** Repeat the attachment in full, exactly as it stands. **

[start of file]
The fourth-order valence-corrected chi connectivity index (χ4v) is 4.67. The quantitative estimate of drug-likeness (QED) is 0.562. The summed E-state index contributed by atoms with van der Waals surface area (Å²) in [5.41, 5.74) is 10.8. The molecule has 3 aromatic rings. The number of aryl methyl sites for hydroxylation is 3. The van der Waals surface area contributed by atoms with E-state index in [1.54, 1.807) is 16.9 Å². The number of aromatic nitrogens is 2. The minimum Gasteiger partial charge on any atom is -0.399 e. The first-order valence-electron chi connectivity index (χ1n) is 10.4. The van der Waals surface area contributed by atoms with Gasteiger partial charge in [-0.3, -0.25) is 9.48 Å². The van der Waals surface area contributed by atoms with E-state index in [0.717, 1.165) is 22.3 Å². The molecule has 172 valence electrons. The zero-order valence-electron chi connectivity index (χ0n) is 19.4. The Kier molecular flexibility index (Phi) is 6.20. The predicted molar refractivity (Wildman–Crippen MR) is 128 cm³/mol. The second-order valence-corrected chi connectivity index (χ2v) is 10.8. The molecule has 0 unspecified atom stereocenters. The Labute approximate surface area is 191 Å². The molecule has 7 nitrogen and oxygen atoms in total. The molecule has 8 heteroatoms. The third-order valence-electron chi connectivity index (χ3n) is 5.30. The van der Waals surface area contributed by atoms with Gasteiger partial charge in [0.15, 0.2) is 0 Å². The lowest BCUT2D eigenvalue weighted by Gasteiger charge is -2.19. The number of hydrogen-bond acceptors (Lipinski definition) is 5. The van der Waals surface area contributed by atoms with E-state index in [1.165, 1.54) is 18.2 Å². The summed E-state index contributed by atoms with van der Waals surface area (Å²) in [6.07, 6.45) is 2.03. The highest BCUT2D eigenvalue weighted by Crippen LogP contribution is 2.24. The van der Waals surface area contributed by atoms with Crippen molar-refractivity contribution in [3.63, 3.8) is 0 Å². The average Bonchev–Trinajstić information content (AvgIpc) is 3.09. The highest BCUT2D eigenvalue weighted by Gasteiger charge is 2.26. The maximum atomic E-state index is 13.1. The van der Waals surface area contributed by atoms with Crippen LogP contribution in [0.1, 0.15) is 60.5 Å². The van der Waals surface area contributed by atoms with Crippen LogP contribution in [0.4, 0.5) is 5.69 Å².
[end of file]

The fourth-order valence-corrected chi connectivity index (χ4v) is 4.67. The quantitative estimate of drug-likeness (QED) is 0.562. The summed E-state index contributed by atoms with van der Waals surface area (Å²) in [5.41, 5.74) is 10.8. The molecule has 3 aromatic rings. The number of aryl methyl sites for hydroxylation is 3. The van der Waals surface area contributed by atoms with E-state index in [1.54, 1.807) is 16.9 Å². The number of aromatic nitrogens is 2. The minimum Gasteiger partial charge on any atom is -0.399 e. The first-order valence-electron chi connectivity index (χ1n) is 10.4. The van der Waals surface area contributed by atoms with Gasteiger partial charge in [-0.3, -0.25) is 9.48 Å². The van der Waals surface area contributed by atoms with E-state index in [0.717, 1.165) is 22.3 Å². The molecule has 172 valence electrons. The zero-order valence-electron chi connectivity index (χ0n) is 19.4. The Kier molecular flexibility index (Phi) is 6.20. The predicted molar refractivity (Wildman–Crippen MR) is 128 cm³/mol. The second-order valence-corrected chi connectivity index (χ2v) is 10.8. The molecule has 0 unspecified atom stereocenters. The Labute approximate surface area is 191 Å². The molecule has 7 nitrogen and oxygen atoms in total. The molecule has 8 heteroatoms. The third-order valence-electron chi connectivity index (χ3n) is 5.30. The van der Waals surface area contributed by atoms with Gasteiger partial charge in [0.15, 0.2) is 0 Å². The lowest BCUT2D eigenvalue weighted by Gasteiger charge is -2.19. The number of hydrogen-bond acceptors (Lipinski definition) is 5. The van der Waals surface area contributed by atoms with E-state index in [1.165, 1.54) is 18.2 Å². The summed E-state index contributed by atoms with van der Waals surface area (Å²) in [6.07, 6.45) is 2.03. The highest BCUT2D eigenvalue weighted by Crippen LogP contribution is 2.24. The van der Waals surface area contributed by atoms with Crippen molar-refractivity contribution in [3.63, 3.8) is 0 Å². The average Bonchev–Trinajstić information content (AvgIpc) is 3.09. The highest BCUT2D eigenvalue weighted by Gasteiger charge is 2.26. The maximum atomic E-state index is 13.1. The van der Waals surface area contributed by atoms with Crippen LogP contribution in [0.1, 0.15) is 60.5 Å². The van der Waals surface area contributed by atoms with Crippen LogP contribution in [0.4, 0.5) is 5.69 Å².